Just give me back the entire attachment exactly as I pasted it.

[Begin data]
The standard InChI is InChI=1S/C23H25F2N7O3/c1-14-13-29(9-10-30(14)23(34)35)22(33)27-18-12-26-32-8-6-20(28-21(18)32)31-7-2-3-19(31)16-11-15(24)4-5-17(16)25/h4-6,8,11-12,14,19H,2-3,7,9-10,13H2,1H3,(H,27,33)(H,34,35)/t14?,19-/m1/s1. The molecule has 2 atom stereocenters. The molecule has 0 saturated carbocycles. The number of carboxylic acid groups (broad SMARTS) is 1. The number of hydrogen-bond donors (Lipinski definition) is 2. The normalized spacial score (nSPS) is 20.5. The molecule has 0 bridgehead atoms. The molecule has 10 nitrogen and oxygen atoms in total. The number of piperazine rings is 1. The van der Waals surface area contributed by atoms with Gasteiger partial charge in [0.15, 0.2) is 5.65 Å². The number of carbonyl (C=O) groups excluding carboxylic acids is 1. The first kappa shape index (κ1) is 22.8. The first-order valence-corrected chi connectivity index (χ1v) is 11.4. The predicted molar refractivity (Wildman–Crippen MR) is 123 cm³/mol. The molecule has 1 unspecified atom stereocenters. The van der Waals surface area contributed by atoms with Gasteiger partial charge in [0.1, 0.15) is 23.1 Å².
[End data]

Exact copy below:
The standard InChI is InChI=1S/C23H25F2N7O3/c1-14-13-29(9-10-30(14)23(34)35)22(33)27-18-12-26-32-8-6-20(28-21(18)32)31-7-2-3-19(31)16-11-15(24)4-5-17(16)25/h4-6,8,11-12,14,19H,2-3,7,9-10,13H2,1H3,(H,27,33)(H,34,35)/t14?,19-/m1/s1. The molecule has 2 atom stereocenters. The molecule has 0 saturated carbocycles. The number of carboxylic acid groups (broad SMARTS) is 1. The number of hydrogen-bond donors (Lipinski definition) is 2. The normalized spacial score (nSPS) is 20.5. The molecule has 0 bridgehead atoms. The molecule has 10 nitrogen and oxygen atoms in total. The number of piperazine rings is 1. The van der Waals surface area contributed by atoms with Gasteiger partial charge in [0.15, 0.2) is 5.65 Å². The number of carbonyl (C=O) groups excluding carboxylic acids is 1. The first kappa shape index (κ1) is 22.8. The first-order valence-corrected chi connectivity index (χ1v) is 11.4. The predicted molar refractivity (Wildman–Crippen MR) is 123 cm³/mol. The molecule has 1 unspecified atom stereocenters. The van der Waals surface area contributed by atoms with Gasteiger partial charge in [0.1, 0.15) is 23.1 Å².